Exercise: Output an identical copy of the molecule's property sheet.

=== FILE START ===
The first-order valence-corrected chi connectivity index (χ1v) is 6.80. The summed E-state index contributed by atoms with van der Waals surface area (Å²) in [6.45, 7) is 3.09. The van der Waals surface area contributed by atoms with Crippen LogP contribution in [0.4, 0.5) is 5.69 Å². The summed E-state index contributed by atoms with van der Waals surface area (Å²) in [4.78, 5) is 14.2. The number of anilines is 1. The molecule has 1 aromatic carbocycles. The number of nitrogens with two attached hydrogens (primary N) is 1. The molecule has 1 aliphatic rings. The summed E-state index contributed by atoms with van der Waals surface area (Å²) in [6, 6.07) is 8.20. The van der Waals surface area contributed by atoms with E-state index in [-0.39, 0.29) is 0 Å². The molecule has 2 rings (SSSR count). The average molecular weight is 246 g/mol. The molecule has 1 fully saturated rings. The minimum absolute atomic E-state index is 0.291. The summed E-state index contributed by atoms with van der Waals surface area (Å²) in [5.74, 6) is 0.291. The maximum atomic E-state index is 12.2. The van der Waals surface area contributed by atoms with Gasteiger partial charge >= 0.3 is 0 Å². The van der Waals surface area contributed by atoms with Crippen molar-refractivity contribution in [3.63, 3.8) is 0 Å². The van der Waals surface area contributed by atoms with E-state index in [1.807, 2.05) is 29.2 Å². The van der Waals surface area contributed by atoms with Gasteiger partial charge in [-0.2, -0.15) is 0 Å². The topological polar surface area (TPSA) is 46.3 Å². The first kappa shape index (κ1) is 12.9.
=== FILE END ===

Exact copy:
The first-order valence-corrected chi connectivity index (χ1v) is 6.80. The summed E-state index contributed by atoms with van der Waals surface area (Å²) in [6.45, 7) is 3.09. The van der Waals surface area contributed by atoms with Crippen LogP contribution in [0.4, 0.5) is 5.69 Å². The summed E-state index contributed by atoms with van der Waals surface area (Å²) in [4.78, 5) is 14.2. The number of anilines is 1. The molecule has 1 aromatic carbocycles. The number of nitrogens with two attached hydrogens (primary N) is 1. The molecule has 1 aliphatic rings. The summed E-state index contributed by atoms with van der Waals surface area (Å²) in [6, 6.07) is 8.20. The van der Waals surface area contributed by atoms with E-state index in [-0.39, 0.29) is 0 Å². The molecule has 2 rings (SSSR count). The average molecular weight is 246 g/mol. The molecule has 1 fully saturated rings. The minimum absolute atomic E-state index is 0.291. The summed E-state index contributed by atoms with van der Waals surface area (Å²) in [5.74, 6) is 0.291. The maximum atomic E-state index is 12.2. The van der Waals surface area contributed by atoms with Gasteiger partial charge >= 0.3 is 0 Å². The van der Waals surface area contributed by atoms with Crippen molar-refractivity contribution in [3.63, 3.8) is 0 Å². The van der Waals surface area contributed by atoms with E-state index in [1.807, 2.05) is 29.2 Å². The van der Waals surface area contributed by atoms with Gasteiger partial charge in [-0.2, -0.15) is 0 Å². The topological polar surface area (TPSA) is 46.3 Å². The first kappa shape index (κ1) is 12.9.